Hotel Flamingo by Alex Milway ($13, PB)
When young Anna inherits a dilapidated once-grand hotel from her Great Aunt Mathilde, she’s determined to restore it to its former glory. However, it turns out that all of her staff and guests are animals! But she rises to the challenge—and whether it’s a flamingo, a penguin or a hippo knocking at the door, she is ready to welcome them all, with the help of T Bear the doorman, Squeak the friendly mouse, and Lemmy the lemur receptionist. The first part of an enchanting four-book series featuring the adventures of Anna and her animal friends
I Am Still Alive by Kate Alice Marshall ($18, PB)
Jess hadn’t seen her survivalist, off-the-grid dad in over a decade. But after a car crash killed her mother and left her injured, she was forced to move to his cabin in the remote Canadian wilderness. Just as Jess was beginning to get to know him, a secret from his past paid them a visit, leaving her father dead and Jess stranded. With her cabin burned to the ground, she knows if she doesn’t act fast, the cold will kill her before she has time to worry about food. So with only her father’s dog for company, Jess must forage and hunt for food, build shelter, and keep herself warm. Some days it feels like the wild is out to destroy her, but she’s stronger than she ever imagined.
Once & Future by Amy Rose Capetta & Cori McCarthy ($17, PB)
Ari Helix has been an illegal immigrant in the galaxies for as long as she can remember. But when her spaceship crashes on Old Earth and she pulls a magic sword from an ancient willow, her destiny becomes set in stone. As the 42nd reincarnation of King Arthur she must save humanity from tearing itself apart, with only the help of an adolescent wizard named Merlin. This female king must battle for her right to be herself, take down totalitarian governments and unite the world. How hard could that be?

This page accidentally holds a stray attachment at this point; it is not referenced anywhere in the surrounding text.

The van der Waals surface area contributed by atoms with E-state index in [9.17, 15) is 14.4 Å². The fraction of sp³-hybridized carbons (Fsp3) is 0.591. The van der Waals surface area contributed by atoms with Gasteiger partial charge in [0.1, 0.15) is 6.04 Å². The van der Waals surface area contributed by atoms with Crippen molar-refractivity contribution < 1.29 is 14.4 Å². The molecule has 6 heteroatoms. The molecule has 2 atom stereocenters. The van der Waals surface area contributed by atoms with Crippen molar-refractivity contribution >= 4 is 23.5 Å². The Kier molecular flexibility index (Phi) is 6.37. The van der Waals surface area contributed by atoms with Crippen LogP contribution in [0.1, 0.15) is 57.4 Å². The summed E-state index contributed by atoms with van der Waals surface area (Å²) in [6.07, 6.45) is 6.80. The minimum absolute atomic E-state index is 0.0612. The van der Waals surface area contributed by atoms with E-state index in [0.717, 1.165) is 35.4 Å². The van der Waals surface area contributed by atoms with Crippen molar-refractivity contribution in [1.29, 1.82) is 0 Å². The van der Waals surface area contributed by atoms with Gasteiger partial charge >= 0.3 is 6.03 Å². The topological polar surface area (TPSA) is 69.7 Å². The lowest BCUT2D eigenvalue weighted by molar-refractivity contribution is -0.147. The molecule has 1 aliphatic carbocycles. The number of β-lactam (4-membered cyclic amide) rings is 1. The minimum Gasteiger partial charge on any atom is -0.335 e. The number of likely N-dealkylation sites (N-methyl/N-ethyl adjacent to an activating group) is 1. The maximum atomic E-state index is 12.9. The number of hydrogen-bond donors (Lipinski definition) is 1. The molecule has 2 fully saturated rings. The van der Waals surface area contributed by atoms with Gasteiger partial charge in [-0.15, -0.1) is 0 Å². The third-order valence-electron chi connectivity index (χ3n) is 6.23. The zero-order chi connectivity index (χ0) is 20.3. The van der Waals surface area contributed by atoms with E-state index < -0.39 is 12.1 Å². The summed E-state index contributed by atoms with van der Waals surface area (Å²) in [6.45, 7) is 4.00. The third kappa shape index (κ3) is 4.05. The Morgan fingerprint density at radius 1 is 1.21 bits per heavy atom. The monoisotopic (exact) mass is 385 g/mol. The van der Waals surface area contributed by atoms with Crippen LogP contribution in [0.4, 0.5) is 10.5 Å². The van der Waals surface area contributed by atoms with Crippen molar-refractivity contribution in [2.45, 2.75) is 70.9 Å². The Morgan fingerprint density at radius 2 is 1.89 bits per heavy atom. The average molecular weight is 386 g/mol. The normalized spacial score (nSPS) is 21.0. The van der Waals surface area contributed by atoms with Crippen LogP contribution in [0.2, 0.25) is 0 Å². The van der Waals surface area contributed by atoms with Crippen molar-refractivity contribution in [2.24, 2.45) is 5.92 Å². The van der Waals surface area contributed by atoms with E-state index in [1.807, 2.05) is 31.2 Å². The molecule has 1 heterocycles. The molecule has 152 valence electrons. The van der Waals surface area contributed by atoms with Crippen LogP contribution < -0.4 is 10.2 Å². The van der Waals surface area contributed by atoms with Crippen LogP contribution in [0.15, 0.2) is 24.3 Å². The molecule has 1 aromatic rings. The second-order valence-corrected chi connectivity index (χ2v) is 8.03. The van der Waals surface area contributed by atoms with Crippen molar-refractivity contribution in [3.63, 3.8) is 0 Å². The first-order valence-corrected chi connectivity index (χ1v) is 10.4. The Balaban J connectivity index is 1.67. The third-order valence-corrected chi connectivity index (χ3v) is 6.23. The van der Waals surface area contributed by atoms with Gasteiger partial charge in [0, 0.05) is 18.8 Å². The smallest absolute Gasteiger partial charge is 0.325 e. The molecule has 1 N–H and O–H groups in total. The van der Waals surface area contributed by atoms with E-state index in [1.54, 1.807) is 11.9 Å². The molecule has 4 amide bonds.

Baby Business by Jasmine Seymour ($25, HB)
Jasmine Seymour is a primary school teacher in the Hawkesbury area of NSW. She is also is a Darug woman and a descendant of Maria Lock, daughter of Yarramundi, the Boorooberongal Elder who had met Governor Phillip on the banks of the Hawkesbury in 1791—and her hope is that through her books, everyone will know that the Darug mob are still here, still strong. This book tells the story of the baby smoking ceremony that welcomes baby to country. The smoke is a blessing—it will protect the baby and remind them that they belong. Seymour tells this beautiful ritual in a way that young children will understand and relate to.